North British Railway, The  By C Hamilton Ellis HC 1959

North British Railway, The By C Hamilton Ellis HC 1959

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North British Railway, The By C Hamilton Ellis HC 1959
The North British Railway By C Hamilton Ellis Hard Cover SECOND EDITION  Copyright 1955   230 Pages
WHEN those unforgettable grand amateurs Norman D. Macdonald and T. R. Perkins used to captivate us with talk of racing trains and railway travel in late Victorian years, they seemed, to younger people, to conjure a world wondrous-strange and remote. Therefore, on looking back, one feels something of a shock on realizing how very different from our present surroundings was even the world of George the Fifth's earlier years. There were indeed the beginnings of things now familiar. When I first knew the North British Railway, the Atlantic had just been flown. America's NC4 had hopped across via the Azores and the Peninsula; Alcock and Brown had made the first non-stop Atlantic flight in a convened Vickers-Vimy-Rolls bomber biplane, and the airship R34 had made the trip from Scotland to Long Island and back. A little later, in a third-class carriage of the Caledonian Railway, I read that the new R38, triumphantly sold to Washington, had broken herself over the Humber. Very advanced people talked mysteriously about home radio. But it was still rather smart to have a motor-car. From Murrayfield to Joppa, Edinburgh swarmed with cable tramcars, and at Darling's Regent Hotel in Waterloo Place, a neat card in each bedroom invited us to join in prayers at nine o'clock in the lounge. When we drove over Glencoe, it was in a four-horse brake. Yes, it was a very different world!
A little later, as the newest and lowest form of animal life in a great school, I drove to it in Etons and a top hat, which was correct, and in a hansom cab, which was distinct lip on my part. Fortunately only the kindly Irish house servant saw me arrive. But that was in England, and in London, and has no part in the present account. To Scotland I went for holidays, as a very Englishy English boy, but my veins contained a 25 per cent solution of Scotch, even then. Among my forebears I could count, so they said, a lady who had loved King James IV, and (it was whispered) a cold-blooded colonel who had helped considerably with the massacre of Glencoe. In my time this meant visits to Scotch cousins (they always used that sturdy adjective in those days!). They lived on the North British Railway, which had to be reached, very pleasantly, by the Midland. There at Melrose was the grand sweep of the Waverley Route below the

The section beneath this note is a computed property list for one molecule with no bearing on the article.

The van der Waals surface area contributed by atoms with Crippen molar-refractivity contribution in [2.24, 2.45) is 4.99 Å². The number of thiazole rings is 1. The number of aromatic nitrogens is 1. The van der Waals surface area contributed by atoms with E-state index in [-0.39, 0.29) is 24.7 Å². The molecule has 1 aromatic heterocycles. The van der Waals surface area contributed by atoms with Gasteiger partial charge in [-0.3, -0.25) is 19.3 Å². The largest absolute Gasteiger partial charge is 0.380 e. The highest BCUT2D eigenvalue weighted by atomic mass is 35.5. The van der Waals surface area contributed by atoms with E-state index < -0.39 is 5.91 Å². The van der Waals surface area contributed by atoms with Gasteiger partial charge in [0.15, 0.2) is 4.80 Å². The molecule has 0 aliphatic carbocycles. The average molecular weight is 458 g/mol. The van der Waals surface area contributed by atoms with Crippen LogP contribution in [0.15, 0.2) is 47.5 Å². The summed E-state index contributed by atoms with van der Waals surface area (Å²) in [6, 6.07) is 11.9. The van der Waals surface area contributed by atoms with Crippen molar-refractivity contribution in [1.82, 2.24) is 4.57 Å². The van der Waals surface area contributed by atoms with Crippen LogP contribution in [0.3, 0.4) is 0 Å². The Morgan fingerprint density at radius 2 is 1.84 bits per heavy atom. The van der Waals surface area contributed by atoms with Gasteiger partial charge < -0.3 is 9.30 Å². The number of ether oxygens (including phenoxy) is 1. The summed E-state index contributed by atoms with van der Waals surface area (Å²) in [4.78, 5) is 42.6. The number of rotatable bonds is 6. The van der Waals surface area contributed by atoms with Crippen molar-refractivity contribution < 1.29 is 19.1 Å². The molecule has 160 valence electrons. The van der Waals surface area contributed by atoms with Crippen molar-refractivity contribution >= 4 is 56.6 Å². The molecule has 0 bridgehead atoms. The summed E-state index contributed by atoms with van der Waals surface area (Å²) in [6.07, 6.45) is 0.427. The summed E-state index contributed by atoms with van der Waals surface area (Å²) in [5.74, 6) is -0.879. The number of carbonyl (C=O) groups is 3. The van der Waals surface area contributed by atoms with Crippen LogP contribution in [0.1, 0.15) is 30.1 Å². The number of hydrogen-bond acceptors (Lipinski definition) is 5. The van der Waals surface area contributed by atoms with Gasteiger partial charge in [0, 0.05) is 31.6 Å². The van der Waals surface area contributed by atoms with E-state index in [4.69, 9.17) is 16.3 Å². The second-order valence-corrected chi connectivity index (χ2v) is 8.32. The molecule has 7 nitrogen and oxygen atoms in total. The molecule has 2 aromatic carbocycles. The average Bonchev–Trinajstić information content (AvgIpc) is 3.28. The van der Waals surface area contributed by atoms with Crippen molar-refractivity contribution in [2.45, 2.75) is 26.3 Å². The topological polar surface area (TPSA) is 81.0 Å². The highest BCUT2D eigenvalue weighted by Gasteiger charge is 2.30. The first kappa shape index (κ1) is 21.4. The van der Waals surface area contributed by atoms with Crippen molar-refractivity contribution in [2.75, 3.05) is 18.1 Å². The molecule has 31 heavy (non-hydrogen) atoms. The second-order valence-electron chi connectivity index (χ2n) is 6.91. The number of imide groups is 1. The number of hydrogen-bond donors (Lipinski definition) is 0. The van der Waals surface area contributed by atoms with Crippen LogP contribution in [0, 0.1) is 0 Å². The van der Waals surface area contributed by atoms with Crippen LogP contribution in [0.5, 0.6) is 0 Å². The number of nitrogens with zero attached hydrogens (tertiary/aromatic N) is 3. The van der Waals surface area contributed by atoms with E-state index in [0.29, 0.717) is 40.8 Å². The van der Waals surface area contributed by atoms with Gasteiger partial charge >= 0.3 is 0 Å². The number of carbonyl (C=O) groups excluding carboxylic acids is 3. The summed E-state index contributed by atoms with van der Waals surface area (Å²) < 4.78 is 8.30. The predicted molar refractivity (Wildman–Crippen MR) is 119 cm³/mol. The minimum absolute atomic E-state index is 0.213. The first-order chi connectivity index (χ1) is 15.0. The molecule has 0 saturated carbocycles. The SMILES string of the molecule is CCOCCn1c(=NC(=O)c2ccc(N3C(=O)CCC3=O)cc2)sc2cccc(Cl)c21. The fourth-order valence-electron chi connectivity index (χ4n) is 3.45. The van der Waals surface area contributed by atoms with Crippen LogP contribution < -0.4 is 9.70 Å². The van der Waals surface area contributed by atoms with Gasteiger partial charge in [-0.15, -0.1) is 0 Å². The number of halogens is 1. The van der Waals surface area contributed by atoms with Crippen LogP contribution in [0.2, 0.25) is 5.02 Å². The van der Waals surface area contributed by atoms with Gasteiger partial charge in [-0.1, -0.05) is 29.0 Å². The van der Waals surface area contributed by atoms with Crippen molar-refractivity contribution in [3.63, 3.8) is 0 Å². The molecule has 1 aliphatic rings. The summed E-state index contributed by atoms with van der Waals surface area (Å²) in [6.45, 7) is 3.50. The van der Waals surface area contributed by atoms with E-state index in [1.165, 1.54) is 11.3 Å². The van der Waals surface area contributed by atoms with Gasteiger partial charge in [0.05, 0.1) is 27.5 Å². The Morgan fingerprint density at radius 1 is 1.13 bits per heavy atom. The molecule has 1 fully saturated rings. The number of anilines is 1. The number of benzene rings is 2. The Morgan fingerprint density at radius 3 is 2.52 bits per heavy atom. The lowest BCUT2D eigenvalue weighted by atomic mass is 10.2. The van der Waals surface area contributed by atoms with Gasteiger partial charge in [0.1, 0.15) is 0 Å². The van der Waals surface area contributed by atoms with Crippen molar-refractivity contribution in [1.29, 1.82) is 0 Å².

Eildons, and while I romped with those agreeable girls on week-days, and rather impatiently joined them in the painting of pious mottoes on Sunday, I loved the North British Railway for its foibles as well as its splendours.
There, far more imposing than the pictures, were the magnificent Atlantics - Teribus, Buccleuch, Haze!dean, Waverley - hauling the Pullmans. There were Matthew Holmes's last and very beautiful engines, the 317 Class. To the eye of boyhood these were friendly-looking locomotives, not so proud as the Atlantics, nor so regal as the Midland compounds, and never in a thundering bad temper as were all the engines on the London & North Western Railway. They were more like a thickset version of certain favourites on my native London & South Western - another kind of Scotch cousin, no doubt. Over at St Boswells were older veterans, and how pretty was the sight of a little Wheatley engine with her two-coach train from Berwick and Duns, slipping gently over the rosy arches of the Leaderfoot Viaduct of a summer evening! What wonder that a boy who loved engines should feel that, although foreign parts might begin when one crossed to the north side of the Euston Road, they ceased about Carlisle, so that somehow he was nearly home again among those great Border hills!
Now stern old Clio is acidly remarking over my shoulder that nostalgic vapours have no place in a book which ought to be given to more serious things-past. Let Clio cheer up and make the best of her author, who will do it again in one place and another; and forbye, let me hope that kind old Auntie Scotia will he tolerant of her South-Country nephew who takes upon himself to write about her!

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